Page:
Golden Week hasn’t arrived yet and Chinese tourists are already getting bad press.
According to the Sunday Morning Post, China National Tourism Administration (CNTA) and the Spiritual Civilization Steering Committee (worth mentioning if only for its fantastic name) have listed the worst habits of Chinese tourists in a bid to promote good manners.
The list is populated by all the usual suspects: spitting, littering, smoking in prohibited areas, queue-jumping, talking too loudly, taking off socks, shoes and sometimes shirts in public areas, bargaining with merchants where prices are fixed.
The CNTA observed that last year there were 31 million outbound Chinese travellers and this figure is expected to reach 100 million by 2020. But "the behaviour of some Chinese travellers is not compatible with the nation’s economic strength and its growing international status."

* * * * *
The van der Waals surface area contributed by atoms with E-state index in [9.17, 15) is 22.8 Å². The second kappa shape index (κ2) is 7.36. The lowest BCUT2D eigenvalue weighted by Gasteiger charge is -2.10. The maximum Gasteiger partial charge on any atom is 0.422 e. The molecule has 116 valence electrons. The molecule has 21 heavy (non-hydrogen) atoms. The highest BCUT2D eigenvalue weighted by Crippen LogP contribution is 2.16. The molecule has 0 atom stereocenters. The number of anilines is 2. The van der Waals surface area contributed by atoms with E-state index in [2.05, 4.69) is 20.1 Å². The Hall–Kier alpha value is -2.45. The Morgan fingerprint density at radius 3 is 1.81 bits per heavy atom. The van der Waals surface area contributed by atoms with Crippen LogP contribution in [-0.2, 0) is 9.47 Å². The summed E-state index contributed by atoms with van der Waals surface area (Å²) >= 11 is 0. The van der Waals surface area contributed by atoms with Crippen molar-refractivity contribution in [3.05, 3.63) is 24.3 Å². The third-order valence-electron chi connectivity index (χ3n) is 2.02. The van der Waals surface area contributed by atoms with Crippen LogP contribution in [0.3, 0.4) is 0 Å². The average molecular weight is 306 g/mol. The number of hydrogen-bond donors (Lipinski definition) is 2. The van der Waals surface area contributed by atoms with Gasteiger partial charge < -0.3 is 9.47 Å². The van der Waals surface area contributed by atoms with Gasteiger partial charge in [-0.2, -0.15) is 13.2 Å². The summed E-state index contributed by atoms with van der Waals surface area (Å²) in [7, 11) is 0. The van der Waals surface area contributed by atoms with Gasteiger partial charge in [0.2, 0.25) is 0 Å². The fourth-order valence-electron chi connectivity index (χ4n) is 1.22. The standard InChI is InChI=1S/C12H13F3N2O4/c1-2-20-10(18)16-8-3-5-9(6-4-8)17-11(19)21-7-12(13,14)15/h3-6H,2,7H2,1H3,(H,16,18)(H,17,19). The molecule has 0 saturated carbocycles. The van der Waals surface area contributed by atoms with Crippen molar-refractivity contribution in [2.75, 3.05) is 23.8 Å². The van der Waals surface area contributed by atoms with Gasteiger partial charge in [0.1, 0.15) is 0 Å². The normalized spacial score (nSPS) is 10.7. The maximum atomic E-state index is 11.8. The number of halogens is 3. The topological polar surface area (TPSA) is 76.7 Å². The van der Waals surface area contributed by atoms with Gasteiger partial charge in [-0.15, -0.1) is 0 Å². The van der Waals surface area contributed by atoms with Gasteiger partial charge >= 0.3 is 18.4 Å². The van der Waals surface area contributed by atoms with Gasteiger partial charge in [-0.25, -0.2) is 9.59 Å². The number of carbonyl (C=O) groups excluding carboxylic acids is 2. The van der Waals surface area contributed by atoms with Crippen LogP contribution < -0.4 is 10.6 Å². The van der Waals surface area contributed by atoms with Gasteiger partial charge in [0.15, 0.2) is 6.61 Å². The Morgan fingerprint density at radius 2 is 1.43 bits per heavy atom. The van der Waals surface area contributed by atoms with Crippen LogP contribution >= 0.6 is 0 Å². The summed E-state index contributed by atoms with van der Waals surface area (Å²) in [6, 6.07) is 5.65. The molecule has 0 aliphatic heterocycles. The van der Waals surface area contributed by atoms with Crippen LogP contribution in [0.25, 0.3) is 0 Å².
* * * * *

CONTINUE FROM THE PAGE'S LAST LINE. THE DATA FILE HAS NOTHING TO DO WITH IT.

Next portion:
You can take the man out of China but you can’t take China out of the man, they might as well have said.
Apparently the campaign is due to run until the 2008 Olympics, just like every other initiative, promotion, offer and bout of public recrimination or ego-massaging. (What happens when the Olympics finish? Wondrous bureaucratic armistice turns ugly as people take to the streets in search of regulations to fill the void?)
I don’t know how many projects have been launched in the last few years aimed at making the capital more palatable to hygeine and decorum-conscious tourists.
What I do know is that, while my typical Beijing cab driver now rolls around in a green-and-gold sedan as opposed to a suspension-free Xiali, he still has a tendency to open the car door for a sly spit at every other set of traffic lights.
You can complain about the man in Beijing but you can’t take Beijing out of the man… unless he voluntarily hacks it up from his pollution-scarred lungs.